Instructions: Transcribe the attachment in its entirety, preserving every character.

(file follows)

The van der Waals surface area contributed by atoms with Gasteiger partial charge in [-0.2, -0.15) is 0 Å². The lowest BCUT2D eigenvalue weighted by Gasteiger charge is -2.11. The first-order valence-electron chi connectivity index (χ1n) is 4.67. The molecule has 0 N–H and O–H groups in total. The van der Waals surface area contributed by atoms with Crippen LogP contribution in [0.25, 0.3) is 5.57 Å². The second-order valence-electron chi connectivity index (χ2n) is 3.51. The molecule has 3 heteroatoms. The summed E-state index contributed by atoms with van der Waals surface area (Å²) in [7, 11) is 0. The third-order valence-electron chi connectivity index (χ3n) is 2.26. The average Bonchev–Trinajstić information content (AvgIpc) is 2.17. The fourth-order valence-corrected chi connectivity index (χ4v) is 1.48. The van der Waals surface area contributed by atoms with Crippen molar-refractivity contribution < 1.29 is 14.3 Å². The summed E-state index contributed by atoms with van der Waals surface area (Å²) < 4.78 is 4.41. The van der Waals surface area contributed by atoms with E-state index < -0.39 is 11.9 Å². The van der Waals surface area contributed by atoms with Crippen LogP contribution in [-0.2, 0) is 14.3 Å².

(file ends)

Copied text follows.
The van der Waals surface area contributed by atoms with Gasteiger partial charge in [-0.2, -0.15) is 0 Å². The lowest BCUT2D eigenvalue weighted by Gasteiger charge is -2.11. The first-order valence-electron chi connectivity index (χ1n) is 4.67. The molecule has 0 N–H and O–H groups in total. The van der Waals surface area contributed by atoms with Crippen LogP contribution in [0.25, 0.3) is 5.57 Å². The second-order valence-electron chi connectivity index (χ2n) is 3.51. The molecule has 3 heteroatoms. The summed E-state index contributed by atoms with van der Waals surface area (Å²) in [7, 11) is 0. The third-order valence-electron chi connectivity index (χ3n) is 2.26. The average Bonchev–Trinajstić information content (AvgIpc) is 2.17. The fourth-order valence-corrected chi connectivity index (χ4v) is 1.48. The van der Waals surface area contributed by atoms with Crippen molar-refractivity contribution < 1.29 is 14.3 Å². The summed E-state index contributed by atoms with van der Waals surface area (Å²) < 4.78 is 4.41. The van der Waals surface area contributed by atoms with E-state index < -0.39 is 11.9 Å². The van der Waals surface area contributed by atoms with Crippen LogP contribution in [-0.2, 0) is 14.3 Å².